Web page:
Classic case of mixing correlation and causation and then applying the supposed lessons learned to an apparently similar case. Athens Olympics may have a been a complete boondoggle, but they were not the cause of today's problems. The problems were inevitable when they joined the Euro, Olympics or no Olympics. As for watching Kyle Bass videos, there are estimates that Bass lost 95% of the money he allocated to shorting Japanese government bonds, before giving up. He did make money on his related hedge of shorting the yen, but that was not how the plan was supposed to work back a couple of years ago when he busy out talking his book about the "Trade of the Century" and being fawned over by the media.

Otherwise, some good comments here, but also some myths that really die hard. One, when the Japanese public runs down their savings those yen don't "disappear". They just go into the account of whichever company received their savings. Effect on the banking system and the bond market is zero, the money has just shifted to an account with a different name on it. Two, that the Japanese government will have to get money from foreigners when the "money runs out". Well, as stated above the money is not going to run out, but even if it did the foreigners don't have Japanese yen and that is what bonds are sold in exchange for. Whether currency is held domestically or by foreigners is a function of the trade balance and what currency the trade is done in. And as US Treasuries show, there is no effect on the bond market if money is held by foreigners, again it is just a name on an account and the money behaves exactly the same. Three, that the Bank of Japan is "monetizing" the debt, and that interest payments on this debt will cause everything to blow up. Actually what is happening is that both the BOJ and MOF are run by a bunch of old guys who learned their "economics" decades ago from textbooks that were already out of date at the time. Monetizing the debt is a concept that is a relic of the gold standard, and has no applicability today. All they are actually doing is moving money from JGB accounts to bank reserves because they think where money sits has an effect on the economy. Except for possible exchange rate effects, it doesn't, as the evidence of QE shows. As for interest payments, all interest received on bonds held by the BOJ is returned to the MOF. There is no cost to the government of Japan, and as the BOJ could at any time purchase all outstanding bonds eliminating all interest payments, the only problem is the refusal to do so. In fact, by not allowing the private sector to receive interest payments, the effect of QE is deflationary and counter to the stated objectives of the BOJ.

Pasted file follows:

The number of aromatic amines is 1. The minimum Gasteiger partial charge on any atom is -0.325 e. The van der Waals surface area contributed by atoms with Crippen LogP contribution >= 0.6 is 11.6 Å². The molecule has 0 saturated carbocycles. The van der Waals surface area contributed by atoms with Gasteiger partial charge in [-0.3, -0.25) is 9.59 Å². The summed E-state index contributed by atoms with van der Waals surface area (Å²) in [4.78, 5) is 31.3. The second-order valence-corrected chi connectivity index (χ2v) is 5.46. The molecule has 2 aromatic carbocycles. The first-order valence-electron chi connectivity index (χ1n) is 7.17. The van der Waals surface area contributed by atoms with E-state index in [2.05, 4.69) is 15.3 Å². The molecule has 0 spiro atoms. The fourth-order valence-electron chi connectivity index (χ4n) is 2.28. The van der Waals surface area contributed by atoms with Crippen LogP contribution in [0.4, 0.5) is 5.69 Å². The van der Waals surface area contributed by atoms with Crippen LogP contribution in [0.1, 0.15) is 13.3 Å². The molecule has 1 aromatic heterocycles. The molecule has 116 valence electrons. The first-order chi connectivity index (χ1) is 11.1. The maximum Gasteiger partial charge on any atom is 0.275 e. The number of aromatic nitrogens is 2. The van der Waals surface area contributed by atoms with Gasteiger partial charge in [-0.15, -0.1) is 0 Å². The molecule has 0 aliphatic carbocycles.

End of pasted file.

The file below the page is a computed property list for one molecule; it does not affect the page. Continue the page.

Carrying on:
-1 ( +1 / -2 )

Well, if there is no international market for exports of fancy Japanese goods, austerity and taxation can ensue. We're all participating in a global market which can affect us all. If China collapses; America; Europe, hundreds of thousands (if not millions) are unemployed. Even on smaller levels, if the economies of places in which Japan exports to slows, Japan also slows. Taxes can only go so far before it causes a deep poverty within the society.

1 ( +1 / -0 )

Except for possible exchange rate effects

Guy, I agree with a few of the economic principles you point out, but isn't this the real critical problem with this plan in the long run? It shouldn't be glossed over. If the BOJ keeps buying bonds indefinitely, the value of the yen will just keep dropping. A weaker yen by itself is not a bad thing, but a perpetually falling yen without any forseeable bottom would be extremely unstable. Who would want to set up a business, investment or have consumer confidence in this type of economy? None of the drivers of real economic growth would ever take hold in Japan. Has any other country ever succeeded with such a plan? Because I can name a few that have failed.

1 ( +1 / -0 )

"If you want to know more about in this financial collapse, may I suggest going to YouTube and typing in Kyle Bass or Peter Schiff and add the word Japan to it."

Kyle has taken an investment position that reflects your views....and he's lost his shirt. Nothing about that bet has ever worked out after all these years.

Maybe it's time for people to ditch a set of beliefs that are consistently proved wrong by events in the real world? Nahhhh.

In the meantime, I'll waiting for the day when Japan's authorities "run out" of the money they have sole right to issue. That ought to be interesting!

0 ( +1 / -1 )

Great to see Guy has gone on for a couple of hundred words, again, of pure fiction, since his very first statement is false. As he correctly states, as I did, the Japanese public is "running down its savings", but he falsely says this has "zero" effect on the bond market, which he must know is nonsense. Even if 100% of those savings are spent in Japan -- which is a ludicrous assumption -- he knows full well that the percentage that would find its way back into banks, JP, etc as potential buyers of bonds is far less than that. Just the tax bite alone for the companies and employees that might receive these funds lowers the percentage available by roughly 40%.